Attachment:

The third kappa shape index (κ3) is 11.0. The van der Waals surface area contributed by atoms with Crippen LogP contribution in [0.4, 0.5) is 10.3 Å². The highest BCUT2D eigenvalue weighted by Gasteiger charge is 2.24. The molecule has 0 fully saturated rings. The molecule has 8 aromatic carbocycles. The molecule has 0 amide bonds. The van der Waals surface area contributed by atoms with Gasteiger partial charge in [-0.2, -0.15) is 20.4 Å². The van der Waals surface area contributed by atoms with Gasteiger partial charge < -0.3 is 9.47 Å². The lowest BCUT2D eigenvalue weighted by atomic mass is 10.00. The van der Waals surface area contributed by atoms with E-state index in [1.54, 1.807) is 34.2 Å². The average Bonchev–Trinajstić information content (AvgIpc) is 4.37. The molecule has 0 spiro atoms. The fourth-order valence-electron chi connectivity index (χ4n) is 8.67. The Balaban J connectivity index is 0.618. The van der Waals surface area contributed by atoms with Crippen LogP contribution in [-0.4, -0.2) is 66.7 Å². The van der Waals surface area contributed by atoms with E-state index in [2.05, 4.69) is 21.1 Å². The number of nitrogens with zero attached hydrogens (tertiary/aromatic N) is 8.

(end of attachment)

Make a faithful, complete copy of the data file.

The third kappa shape index (κ3) is 11.0. The van der Waals surface area contributed by atoms with Crippen LogP contribution in [0.4, 0.5) is 10.3 Å². The highest BCUT2D eigenvalue weighted by Gasteiger charge is 2.24. The molecule has 0 fully saturated rings. The molecule has 8 aromatic carbocycles. The molecule has 0 amide bonds. The van der Waals surface area contributed by atoms with Gasteiger partial charge in [-0.2, -0.15) is 20.4 Å². The van der Waals surface area contributed by atoms with Gasteiger partial charge < -0.3 is 9.47 Å². The lowest BCUT2D eigenvalue weighted by atomic mass is 10.00. The van der Waals surface area contributed by atoms with E-state index in [1.54, 1.807) is 34.2 Å². The average Bonchev–Trinajstić information content (AvgIpc) is 4.37. The molecule has 0 spiro atoms. The fourth-order valence-electron chi connectivity index (χ4n) is 8.67. The Balaban J connectivity index is 0.618. The van der Waals surface area contributed by atoms with Crippen LogP contribution in [-0.4, -0.2) is 66.7 Å². The van der Waals surface area contributed by atoms with E-state index in [2.05, 4.69) is 21.1 Å². The number of nitrogens with zero attached hydrogens (tertiary/aromatic N) is 8.